We live in a society polarised by good and evil. Where the perpetrators of violence shed their human skin and take on a monster’s hide. Our despair for humanity is expressed by anger, fear or indifference. Yet amidst the war and chaos there is a beacon of hope. A woman who sees beauty in the crevices of cruelty. Her name is Stella Sabiti. Her story is one that needs to be told and, most importantly, heard.
Stella turned her own experience of war and torture into a passion for peaceful conflict resolution. Born in Uganda, Stella is the founder of the Centre for Conflict Resolution. She is currently visiting the Cape as part of the delegation of peace builders at the Unyoke Leaders Exchange in Stellenbosch.
CapeTalk's Pippa Hudson spoke to this remarkable woman and asked her, “How do you start to have the conversation about how to make peace?”
We start from a positive place, because we know very well that in the midst of chaos there is always stability and wonderful things going on. In fact, there is a tribe in Kenya and Tanzania called the Maasai. They look at Mount Kilimanjaro, they look at the dark parts of the mountain and then the snow, they look at the contrast and they say in order to see beauty sometimes you have to see ugliness. They believe that in war if you look very closely you’ll find peace. We just grab onto that and build on that.— Stella Sabiti, Peace Builder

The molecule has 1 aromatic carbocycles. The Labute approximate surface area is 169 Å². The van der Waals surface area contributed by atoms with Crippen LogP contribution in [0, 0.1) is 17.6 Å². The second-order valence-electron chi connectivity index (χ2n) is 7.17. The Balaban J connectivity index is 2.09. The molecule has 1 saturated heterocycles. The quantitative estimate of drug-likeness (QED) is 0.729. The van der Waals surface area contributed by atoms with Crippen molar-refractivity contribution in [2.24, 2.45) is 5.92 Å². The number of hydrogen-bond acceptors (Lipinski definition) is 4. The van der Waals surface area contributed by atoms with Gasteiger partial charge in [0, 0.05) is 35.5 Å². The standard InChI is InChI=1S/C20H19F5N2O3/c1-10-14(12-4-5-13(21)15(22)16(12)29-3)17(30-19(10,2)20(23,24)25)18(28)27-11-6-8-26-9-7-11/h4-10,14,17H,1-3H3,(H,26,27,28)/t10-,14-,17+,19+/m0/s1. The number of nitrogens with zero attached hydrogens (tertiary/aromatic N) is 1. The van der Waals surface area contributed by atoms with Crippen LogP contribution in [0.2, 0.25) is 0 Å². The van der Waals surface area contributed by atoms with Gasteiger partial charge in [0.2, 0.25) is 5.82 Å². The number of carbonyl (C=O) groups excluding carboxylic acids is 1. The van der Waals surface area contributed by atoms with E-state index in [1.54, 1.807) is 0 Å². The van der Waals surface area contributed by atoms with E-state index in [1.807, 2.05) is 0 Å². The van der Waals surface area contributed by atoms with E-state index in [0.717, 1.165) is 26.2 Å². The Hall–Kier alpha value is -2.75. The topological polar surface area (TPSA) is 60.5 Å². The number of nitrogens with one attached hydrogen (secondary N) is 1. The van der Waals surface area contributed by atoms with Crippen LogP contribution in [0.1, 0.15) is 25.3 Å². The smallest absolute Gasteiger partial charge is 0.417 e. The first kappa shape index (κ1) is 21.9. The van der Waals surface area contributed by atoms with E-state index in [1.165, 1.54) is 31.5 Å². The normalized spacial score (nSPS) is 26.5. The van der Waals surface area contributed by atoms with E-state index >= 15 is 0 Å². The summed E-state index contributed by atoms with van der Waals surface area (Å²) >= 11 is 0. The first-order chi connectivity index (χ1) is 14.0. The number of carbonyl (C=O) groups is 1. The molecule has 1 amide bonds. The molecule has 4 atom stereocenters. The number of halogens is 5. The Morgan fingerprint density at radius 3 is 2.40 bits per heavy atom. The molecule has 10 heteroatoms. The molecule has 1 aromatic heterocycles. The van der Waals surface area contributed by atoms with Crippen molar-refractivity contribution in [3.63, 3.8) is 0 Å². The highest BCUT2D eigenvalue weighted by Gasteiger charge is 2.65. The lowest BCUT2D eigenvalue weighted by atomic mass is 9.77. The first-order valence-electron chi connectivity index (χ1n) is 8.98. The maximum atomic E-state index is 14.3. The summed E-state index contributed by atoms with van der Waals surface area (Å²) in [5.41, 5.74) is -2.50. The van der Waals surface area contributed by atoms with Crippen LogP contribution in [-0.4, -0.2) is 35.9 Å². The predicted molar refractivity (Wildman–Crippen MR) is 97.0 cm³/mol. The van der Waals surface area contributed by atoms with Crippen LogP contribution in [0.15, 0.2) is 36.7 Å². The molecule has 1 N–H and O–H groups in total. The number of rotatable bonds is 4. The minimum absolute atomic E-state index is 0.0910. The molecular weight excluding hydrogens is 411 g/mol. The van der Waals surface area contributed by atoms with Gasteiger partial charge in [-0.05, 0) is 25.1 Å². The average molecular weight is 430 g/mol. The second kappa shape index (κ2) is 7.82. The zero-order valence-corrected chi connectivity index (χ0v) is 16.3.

When Stella talks about finding the beauty in ugliness she speaks from personal experience. Her journey to become a peacemaker had a violent birth. In 1976 Idi Amin was president of Uganda. At the time Stella was a university student, married, and pregnant with her first child. She was also one of the many Ugandans who were tortured.
I wondered why the soldiers were accusing me of things they knew very well I hadn’t done. When I looked them in the eye I discovered they were sad at what they were doing to us and that gave me strength and energy for me to not fear them but take them as human beings like me.— Stella Sabiti, Peace Builder
Stella’s innate ability to see her own reflection in the eyes of the very people who were abusing her has transformed the essence of her experience.
It’s very strange but I’ve shared this with many people who have gone through the same kind of treatment and they also say that when you are being tortured it’s as if you step out of your own body and you can look down on your own body being tortured or cut to pieces or raped or whatever, but you don’t feel it’s you and then you eventually afterwards, thank God, then you come back and re-join your body and that’s when you can talk about it.— Stella Sabiti, Peace Builder
While being tortured it wasn’t the physical sensation of pain that Sabiti was feeling, rather she was grappling with why the soldiers were deliberately falsifying their accusations.